Pubdate: Tue, 04 Mar 2014
Source: Daily Courier (Prescott, AZ)
Copyright: 2014 Prescott Newspapers, Inc.
Author: Joanna Dodder Nellans


Joining the effort to try to head off a planned 2016 initiative to
legalize marijuana in Arizona, the Yavapai County Board of Supervisors
unanimously approved a resolution Monday opposing the legalization of

The county is the second local government to sign on to the
resolution, after the Prescott Valley Town Council. By getting
signatures of governments throughout the state, the local MatForce
coalition against drug abuse seeks to send a message that the
initiative petition drive isn't welcome here.

"We need to make ourselves a hard target for the Marijuana Policy
Project," Yavapai County Attorney and MatForce co-chair Sheila Polk
told the supervisors.

"We are about to take on our biggest challenge," MatForce Director
Merilee Fowler said of her group. "The reason is, we care about our

The Marijuana Policy Project plans to organize a petition drive to get
a legalization initiative on the 2016 ballot, its Communications
Director Mason Tvert said over the phone from the group's Denver
headquarters. The same group organized the successful drive for
legalized medical marijuana here.

The MatForce resolution says teen use of marijuana is on the rise in
Arizona since 2007, and 2012 was the first time in state history that
teens smoked more pot than cigarettes over the previous 30 days.

Another 32,000 teens would be more likely to smoke marijuana if it was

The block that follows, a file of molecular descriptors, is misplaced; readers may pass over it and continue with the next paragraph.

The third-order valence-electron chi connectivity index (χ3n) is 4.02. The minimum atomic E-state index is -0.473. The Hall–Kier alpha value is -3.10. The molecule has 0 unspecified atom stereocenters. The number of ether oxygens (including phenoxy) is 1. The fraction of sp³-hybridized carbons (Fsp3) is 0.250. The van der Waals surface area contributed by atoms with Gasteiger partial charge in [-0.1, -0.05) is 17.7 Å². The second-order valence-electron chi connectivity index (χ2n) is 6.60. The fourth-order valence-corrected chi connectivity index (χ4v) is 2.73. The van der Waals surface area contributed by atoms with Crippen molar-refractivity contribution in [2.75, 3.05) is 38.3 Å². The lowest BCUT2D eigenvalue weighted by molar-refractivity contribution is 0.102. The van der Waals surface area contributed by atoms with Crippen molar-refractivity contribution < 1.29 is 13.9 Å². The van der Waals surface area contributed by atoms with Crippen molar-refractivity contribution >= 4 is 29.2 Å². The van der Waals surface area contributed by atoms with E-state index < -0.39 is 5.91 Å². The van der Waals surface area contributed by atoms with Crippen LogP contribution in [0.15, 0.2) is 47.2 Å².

legal, the resolution adds. Polk said that estimate comes from an
Arizona Criminal Justice Commission analysis of statistics from a
Partnership for a Drug-Free America (now The Partnership at annual attitude tracking survey.

Marijuana harms adolescent brains and can cause a drop in IQ, the
resolution adds.

While the supervisors approved the resolution without much comment
(Supervisor Jack Brown was absent), plenty of supporters and a few
opponents stood up to talk from the audience. Some had relevant
personal stories.

"Marijuana was a gateway drug for me," said Bill Orizk, who works at a
local recovery home. "It led me to many addictions throughout my life."

Supervisor Craig Brown agreed it is a gateway drug, saying he has a
sibling who was addicted to heroin and started with marijuana and

Greg Mengarelli said he's seen the negative effects of marijuana on
his foster children over the years, too.

"It does break up families," said Rachel Montagne, a county juvenile
probation worker who said many of her family members are addicts.

While a dozen people spoke in support of the resolution, two spoke
against it.

"I was hoping the board would consider all sides of this issue," said
Starr Bennett, calling herself a 64-year-old medical marijuana
cardholder from Paulden who was unjustly charged with marijuana felonies.

Pamela Shepherd of Paulden questioned whether the supervisors were
speaking for their citizens when even U.S. Sen. John McCain said it
might be time to legalize marijuana. McCain reportedly told the Daily
Star in Tucson, "Maybe we should legalize. We're certainly moving that
way as far as marijuana is concerned. I respect the will of the people."

The latest Gallup poll reported in October that 58 percent of U.S.
adults support legalization, an increase of 10 percent over the
previous year.

The Marijuana Policy Project plans to help organize 2016 ballot
petition drives in California, Maine, Massachusetts, Montana and
Nevada, too, Tvert said.

"It's clear the majority of voters in these states think it's time to
end marijuana prohibition," and stop spending money to prosecute
people, he said.

Sheriff Scott Mascher noted that law enforcement officers take oaths
to uphold the law, and marijuana would remain illegal under federal
law no matter what Arizona does.

"That creates an issue for us," he said.
- ---
MAP posted-by: Matt